Nunavut needs federal broadband internet funding, says senator
“The lack of new funding assistance means that thousands of households are at imminent risk of losing the internet or having to pay huge amounts”
Nunavut Senator Dennis Patterson says the federal government needs to move more quickly to allocate money to the territory from its Broadband Fund.
“Today, 18 months after the 2019 budget approved over $1 billion in much-needed broadband funding, the federal government has not acted on multiple calls for targeted investments that would ensure Nunavut homes continue to have access to the internet at fair prices,” Patterson told the Senate on Wednesday, Oct. 28.
“Federal subsidies ran out months ago” for an internet provider that “serves 67 per cent of Nunavut’s households outside of Iqaluit,” said Patterson, apparently referring to SSi Canada, the operator of Nunavut’s Qiniq and SSi Mobile networks.
SSi Canada has teamed up with the Qikiqtaaluk Corp. to make a pitch for the Broadband Fund to help pay for additional satellite capacity and to build gateway facilities in each community to prepare the way for the eventual arrival of fibre optic cables and low-orbit satellites.
“The lack of new funding assistance means that thousands of households are at imminent risk of losing the internet or having to pay huge amounts,” said Patterson.
Another Nunavut internet provider, Xplornet, announced in August that it would retire one of its northern satellites later this year, and that some customers in Nunavut and Nunavik would be cut off as a result.
Internet services provided by Northwestel in Nunavut, meanwhile, continue to face periodic disruptions due to rain and fog, “regularly cutting the territory off from the rest of the country and interrupting business, education and health, including as recently as last Friday for a full day,” said Patterson.
He asked what the federal government is doing “to protect the access of Nunavummiut to reliable and reasonably priced internet to ensure those currently connected in our 24 remote communities are not imminently disconnected?”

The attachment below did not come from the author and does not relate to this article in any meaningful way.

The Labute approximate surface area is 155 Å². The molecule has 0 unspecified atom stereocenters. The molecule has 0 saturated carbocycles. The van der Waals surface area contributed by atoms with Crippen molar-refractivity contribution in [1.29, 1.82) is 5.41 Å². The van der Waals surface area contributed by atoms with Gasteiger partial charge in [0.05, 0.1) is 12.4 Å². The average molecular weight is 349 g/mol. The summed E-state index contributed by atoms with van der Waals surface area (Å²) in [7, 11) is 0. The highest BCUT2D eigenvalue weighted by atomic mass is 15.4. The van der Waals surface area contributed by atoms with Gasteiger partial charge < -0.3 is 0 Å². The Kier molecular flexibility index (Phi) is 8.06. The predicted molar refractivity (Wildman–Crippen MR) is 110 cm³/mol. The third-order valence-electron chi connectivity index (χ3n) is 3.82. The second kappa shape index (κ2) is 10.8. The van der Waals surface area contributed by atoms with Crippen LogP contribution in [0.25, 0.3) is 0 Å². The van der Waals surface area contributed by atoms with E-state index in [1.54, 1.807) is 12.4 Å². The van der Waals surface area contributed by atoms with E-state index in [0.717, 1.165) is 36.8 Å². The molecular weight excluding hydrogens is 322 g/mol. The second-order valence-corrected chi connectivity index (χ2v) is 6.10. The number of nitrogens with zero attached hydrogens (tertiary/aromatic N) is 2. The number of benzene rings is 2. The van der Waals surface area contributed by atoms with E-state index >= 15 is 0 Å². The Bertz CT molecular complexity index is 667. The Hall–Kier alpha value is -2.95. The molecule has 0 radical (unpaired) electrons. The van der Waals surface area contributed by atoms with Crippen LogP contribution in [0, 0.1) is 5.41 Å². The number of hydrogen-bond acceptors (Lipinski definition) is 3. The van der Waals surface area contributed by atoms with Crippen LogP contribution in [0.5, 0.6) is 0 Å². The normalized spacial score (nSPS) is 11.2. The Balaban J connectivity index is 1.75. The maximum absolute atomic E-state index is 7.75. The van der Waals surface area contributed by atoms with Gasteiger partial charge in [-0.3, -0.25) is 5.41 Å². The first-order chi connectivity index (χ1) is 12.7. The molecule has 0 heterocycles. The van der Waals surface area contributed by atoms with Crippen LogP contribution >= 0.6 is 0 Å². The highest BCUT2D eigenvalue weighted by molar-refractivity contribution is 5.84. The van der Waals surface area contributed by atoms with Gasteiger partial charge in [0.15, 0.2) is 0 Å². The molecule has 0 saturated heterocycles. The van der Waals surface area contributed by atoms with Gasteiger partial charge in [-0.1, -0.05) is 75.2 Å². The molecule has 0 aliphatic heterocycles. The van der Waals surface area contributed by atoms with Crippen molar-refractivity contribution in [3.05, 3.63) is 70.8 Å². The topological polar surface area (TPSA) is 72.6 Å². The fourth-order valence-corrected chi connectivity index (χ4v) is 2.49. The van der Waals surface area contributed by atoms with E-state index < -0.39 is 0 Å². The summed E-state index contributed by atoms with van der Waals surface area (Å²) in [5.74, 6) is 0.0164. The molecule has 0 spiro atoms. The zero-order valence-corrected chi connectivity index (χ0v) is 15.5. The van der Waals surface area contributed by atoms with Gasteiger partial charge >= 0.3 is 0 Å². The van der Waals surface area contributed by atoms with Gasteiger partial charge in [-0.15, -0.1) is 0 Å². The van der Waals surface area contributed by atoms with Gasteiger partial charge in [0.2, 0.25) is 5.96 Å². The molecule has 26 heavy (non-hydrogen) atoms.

Marc Gold, the government representative in the Senate, replied that “the government is aware that there is much work to do.”
Gold said he had forwarded materials provided by Patterson to Navdeep Bains, the minister in charge of the fund, and “he assured me that he is looking at this very seriously to see how we can assist.”
Patterson said he didn’t understand why it’s an issue, since “there are resources available to respond immediately to urgent needs.”
In August of this year, the Canadian Radio-television and Telecommunications Commission announced $72 million from the Broadband Fund for projects in the Northwest Territories, northern Manitoba and the Yukon. To date, no projects have been announced for Nunavut.
Internet issues raised in Nunavut’s legislature
Nunavut’s MLAs discussed the exchange in the Senate and the territory’s internet issues this week. In the legislature on Thursday, Oct. 29, John Main, MLA for Arviat North-Whale Cove asked Lorne Kusugak, minister of community and government services, how much CRTC funding Nunavut has received for projects related to connectivity and broadband.
“It was unfortunate when the CRTC made those announcements that they didn’t include details for our department,” Kusugak said. He went on to say that he doesn’t have details of any available funding.
Main asked Kusugak what discussions he has had with Bains about Nunavut households not having access to internet as a result of Xplornet disabling a satellite and SSi Canada potentially losing funding.
Kusugak said he’s had brief telephone calls with Bains, and he looks forward to more discussion.
Technology has come a long way in a short time, Kusugak said, and it’s hard to keep up.
“I remember back when I was a kid my mom would write a note on the back of an empty cigarette pack and I would have to deliver it to my neighbour and wait for that message to come back and provide that service.
“It’s still faster to run across the street, unfortunately, at times like this,” he said.
Kusugak referred to ongoing work to run a fibre optic line from Nuuk to Iqaluit.
He also mentioned the possibility of Nunavut residents enjoying improved internet connections in the future thanks to low-earth-orbit satellites.
“There will be hundreds of low-earth-orbiting satellites that we will be able to access, that will be focused to Nunavut communities,” he said.
Kusugak said he intends to have conversations with providers of low-earth-orbit satellites in the coming months.